DOS 8.3 Filenames

This has nothing to do with the version of DOS you're running. 8.3 Filenames are so-called because of the limitation of a file's name to be 8 characters plus a 3 character file extension. This is often referred to as Short Filename or SFN in the modern era to distinguish it from Long Filename (LFN) which was made possible with the introduction of Windows 95 with VFAT. VFAT maintained backward compatibility with FAT, but relaxed the rules. VFAT filenames can be up to 255 characters long, include spaces and multiple dots (periods). VFAT also allows both upper and lowercase characters but it's not considered case-sensitive. When you create a long filename with VFAT, two different filenames are actually stored. The first is the long filename you entered. The second is called an MS-DOS alias, which is an abbreviated form of the long filename. This is made up of the first 6 characters followed by a tilde (~) and a numeric trailer, e.g. MYFILE~1.TXT.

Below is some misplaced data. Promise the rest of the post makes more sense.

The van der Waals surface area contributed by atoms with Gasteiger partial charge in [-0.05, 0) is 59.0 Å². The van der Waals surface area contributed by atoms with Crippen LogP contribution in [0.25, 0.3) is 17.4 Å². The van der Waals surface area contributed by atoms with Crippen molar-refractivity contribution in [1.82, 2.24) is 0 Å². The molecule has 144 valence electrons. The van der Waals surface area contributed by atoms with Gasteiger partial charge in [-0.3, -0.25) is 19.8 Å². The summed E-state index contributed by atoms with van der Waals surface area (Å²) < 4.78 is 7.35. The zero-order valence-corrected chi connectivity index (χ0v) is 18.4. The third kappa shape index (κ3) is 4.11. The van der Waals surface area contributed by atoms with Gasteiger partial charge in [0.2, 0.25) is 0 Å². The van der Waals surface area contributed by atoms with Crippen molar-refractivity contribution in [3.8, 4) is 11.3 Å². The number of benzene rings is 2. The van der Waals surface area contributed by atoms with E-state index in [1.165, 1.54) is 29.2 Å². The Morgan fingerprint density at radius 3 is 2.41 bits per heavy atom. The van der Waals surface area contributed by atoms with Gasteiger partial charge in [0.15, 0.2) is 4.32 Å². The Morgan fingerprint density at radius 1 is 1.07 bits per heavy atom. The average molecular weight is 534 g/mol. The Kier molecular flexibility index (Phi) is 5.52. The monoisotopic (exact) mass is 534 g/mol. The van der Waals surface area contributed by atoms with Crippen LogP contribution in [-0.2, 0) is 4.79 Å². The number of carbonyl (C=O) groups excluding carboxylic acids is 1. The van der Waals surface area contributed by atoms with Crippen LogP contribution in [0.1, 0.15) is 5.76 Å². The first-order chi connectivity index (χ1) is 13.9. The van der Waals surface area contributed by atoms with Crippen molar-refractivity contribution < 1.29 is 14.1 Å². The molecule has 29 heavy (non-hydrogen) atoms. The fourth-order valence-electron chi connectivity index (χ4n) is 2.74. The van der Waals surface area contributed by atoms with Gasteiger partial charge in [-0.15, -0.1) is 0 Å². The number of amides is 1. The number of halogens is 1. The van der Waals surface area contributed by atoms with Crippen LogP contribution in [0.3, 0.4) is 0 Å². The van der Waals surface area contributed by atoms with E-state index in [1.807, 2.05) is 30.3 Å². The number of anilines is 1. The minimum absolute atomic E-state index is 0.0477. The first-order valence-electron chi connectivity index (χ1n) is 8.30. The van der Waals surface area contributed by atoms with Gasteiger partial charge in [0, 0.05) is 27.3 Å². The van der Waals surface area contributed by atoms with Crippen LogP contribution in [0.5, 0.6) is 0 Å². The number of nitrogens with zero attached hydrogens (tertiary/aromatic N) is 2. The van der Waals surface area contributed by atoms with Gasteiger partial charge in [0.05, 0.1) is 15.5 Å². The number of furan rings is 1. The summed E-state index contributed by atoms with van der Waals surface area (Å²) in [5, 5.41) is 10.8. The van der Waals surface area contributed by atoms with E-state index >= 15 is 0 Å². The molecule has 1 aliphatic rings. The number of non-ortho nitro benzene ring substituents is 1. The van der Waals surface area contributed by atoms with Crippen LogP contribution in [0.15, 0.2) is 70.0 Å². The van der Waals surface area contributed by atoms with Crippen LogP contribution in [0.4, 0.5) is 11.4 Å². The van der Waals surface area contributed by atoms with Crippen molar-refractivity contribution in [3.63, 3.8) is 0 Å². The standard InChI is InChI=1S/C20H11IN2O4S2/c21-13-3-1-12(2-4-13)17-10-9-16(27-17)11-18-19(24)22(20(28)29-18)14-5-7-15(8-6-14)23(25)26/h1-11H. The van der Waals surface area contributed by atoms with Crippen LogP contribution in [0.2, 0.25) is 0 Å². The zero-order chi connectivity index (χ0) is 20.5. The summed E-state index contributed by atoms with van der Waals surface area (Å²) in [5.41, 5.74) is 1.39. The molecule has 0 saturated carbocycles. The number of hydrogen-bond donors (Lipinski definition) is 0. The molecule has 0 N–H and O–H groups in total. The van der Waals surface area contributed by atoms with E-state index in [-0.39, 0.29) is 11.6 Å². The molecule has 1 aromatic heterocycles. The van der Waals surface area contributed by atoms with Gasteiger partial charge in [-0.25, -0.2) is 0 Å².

All versions of DOS from 1.0 up to 6.22 support only Short Filenames, so a file called my_novel.txt is valid and will appear in the directory listing as my_novel.txt. But my_new_novel.txt will not - in DOS, characters that are used after the 8.3 limit are simply ignored, so the filename would be called my_new_n.txt.